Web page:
From the Korean movie, ‘Between Friends'(친구사이). I once saw a complete squad of riot police holding hands in Daegu. as they marched in a double file to a demonstration

Yesterday, I attended a middle school graduation ceremony during which year books were handed out to the graduating students. I had to suppress a smile at the photos of the boys’ classes. In every photos of 6 classes of boys, there are not only boys draped over each other, sometimes sitting in each others laps but a significant number were in ‘girly’ poses and while not ‘girly’ to the point of being knock-kneed, pouting and with their bottoms sticking out, were still ‘girly’ enough within a British context, to question their masculinity and label them ‘gay.’  Don’t forget, in the UK you can be 100% heterosexual but still be homosexual.  And amidst the boys hugging and draping their arms over each other and the significant number of ‘girly’ poses with hand-like paws held on either side of their cheeks, are the boys cuddling little white fluffy dolls.  ‘Affectionately cuddling’ is perhaps a more precise description, sometimes against their chest and at others nestled against their faces and with their heads tilted to one side in a manner which if girls, would be slightly flirtatious, slightly titillating.  As far as I know, the Korean language has no word for ‘camp’, but campness permeates so much of Korea to the point that camp behaviour is quite acceptable and normal without it being any slur on your gender. Most of the boys I teach play musical instruments, I’ve had boys who do ballroom dancing and those girls who have not the least interest in make-up or enjoy playing Sudden Attack, are not deemed less of a girl.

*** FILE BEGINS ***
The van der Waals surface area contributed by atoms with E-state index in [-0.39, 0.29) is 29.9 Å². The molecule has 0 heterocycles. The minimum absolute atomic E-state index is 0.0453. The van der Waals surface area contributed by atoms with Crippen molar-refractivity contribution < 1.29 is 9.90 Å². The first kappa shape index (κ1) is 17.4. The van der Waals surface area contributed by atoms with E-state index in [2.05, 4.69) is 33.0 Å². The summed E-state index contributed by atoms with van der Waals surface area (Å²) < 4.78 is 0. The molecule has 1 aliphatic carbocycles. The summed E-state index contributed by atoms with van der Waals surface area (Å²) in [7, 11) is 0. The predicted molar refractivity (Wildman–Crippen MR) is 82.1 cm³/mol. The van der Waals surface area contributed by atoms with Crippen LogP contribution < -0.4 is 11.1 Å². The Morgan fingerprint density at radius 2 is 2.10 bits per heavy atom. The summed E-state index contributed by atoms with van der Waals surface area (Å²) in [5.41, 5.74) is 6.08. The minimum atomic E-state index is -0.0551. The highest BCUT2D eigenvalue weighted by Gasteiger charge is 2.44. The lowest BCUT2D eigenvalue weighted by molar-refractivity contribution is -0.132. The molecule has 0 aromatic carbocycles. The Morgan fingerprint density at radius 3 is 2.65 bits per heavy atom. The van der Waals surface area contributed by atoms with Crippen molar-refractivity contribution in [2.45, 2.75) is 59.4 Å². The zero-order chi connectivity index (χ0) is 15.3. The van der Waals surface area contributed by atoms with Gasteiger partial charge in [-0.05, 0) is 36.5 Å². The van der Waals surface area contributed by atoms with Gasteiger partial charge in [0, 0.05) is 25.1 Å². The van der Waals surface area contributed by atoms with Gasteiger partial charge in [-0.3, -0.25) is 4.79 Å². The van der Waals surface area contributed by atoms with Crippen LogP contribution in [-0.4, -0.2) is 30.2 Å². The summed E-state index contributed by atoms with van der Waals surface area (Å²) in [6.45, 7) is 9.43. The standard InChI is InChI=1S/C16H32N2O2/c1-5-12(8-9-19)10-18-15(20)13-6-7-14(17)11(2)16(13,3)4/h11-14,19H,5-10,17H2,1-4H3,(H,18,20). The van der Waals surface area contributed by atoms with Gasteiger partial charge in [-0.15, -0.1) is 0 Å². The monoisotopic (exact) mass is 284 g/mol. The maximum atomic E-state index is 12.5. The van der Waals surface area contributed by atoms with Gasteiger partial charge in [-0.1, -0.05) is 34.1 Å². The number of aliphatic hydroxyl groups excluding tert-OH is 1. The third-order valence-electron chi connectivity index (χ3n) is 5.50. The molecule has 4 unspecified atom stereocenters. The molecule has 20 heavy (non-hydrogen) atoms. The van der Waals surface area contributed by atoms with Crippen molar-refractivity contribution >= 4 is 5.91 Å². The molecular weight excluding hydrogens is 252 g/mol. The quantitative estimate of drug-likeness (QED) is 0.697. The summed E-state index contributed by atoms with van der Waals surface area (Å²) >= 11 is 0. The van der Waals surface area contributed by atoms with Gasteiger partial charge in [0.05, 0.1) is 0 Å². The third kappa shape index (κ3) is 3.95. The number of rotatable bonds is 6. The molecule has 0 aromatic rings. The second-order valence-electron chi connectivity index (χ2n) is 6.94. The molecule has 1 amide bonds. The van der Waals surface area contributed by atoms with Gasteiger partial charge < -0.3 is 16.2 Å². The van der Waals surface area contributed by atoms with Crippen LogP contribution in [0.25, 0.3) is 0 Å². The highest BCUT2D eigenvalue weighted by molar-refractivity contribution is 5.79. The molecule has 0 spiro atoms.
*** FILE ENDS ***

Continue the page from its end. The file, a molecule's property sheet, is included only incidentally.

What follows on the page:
first year high school students with the hanja character for “innocence’ (순소한) emblazoned on the t-shirts

While we have more freedoms and rights in relation to sexuality in the UK, we are crippled and damaged by both anti-intellectual and hyper-masculine ideologies which have help spawn a very unpleasant breed of men and women who are quite uniquely British. While Korea might not be the best place to live if you are gay, it is not the worst place to live as a ‘human’ and I always feel more ‘human’ in Korea as a foreigner than I do in the UK as a citizen with the rights of a gay person and the potential to label myself as I choose. It’s all a matter of how much importance and significance you attribute to different parts of your identity. I might feel very different if I was younger but at 56 years of age my happiness as a ‘person’ is of more importance than one of sexual identity.

For those who think Korea tortures gays and imprisons them for their sins, I provide and interesting and rather cute, short gay movie, Boy Meets Boy (소년 소년을 만나다) which I recently discovered while researching information on the actor Kim Hye-Seong ( 김헤성).

I am no authority on LGBT issues within a Korean context and these are my views based on my limited experiences. For a ‘wart and all’ expose of the gay side of Seoul see Susan Morgan’s blog post, The Evolution of Homosexuality in South Korea. I believe there are several gay clubs in Daegu one of particularly long-standing.

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©努江虎 – 노강호 2012  Creative Commons Licence.
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Chicken Tonight?

Posted in Comparative, Entertainment, Gender by 노강호 on January 23, 2012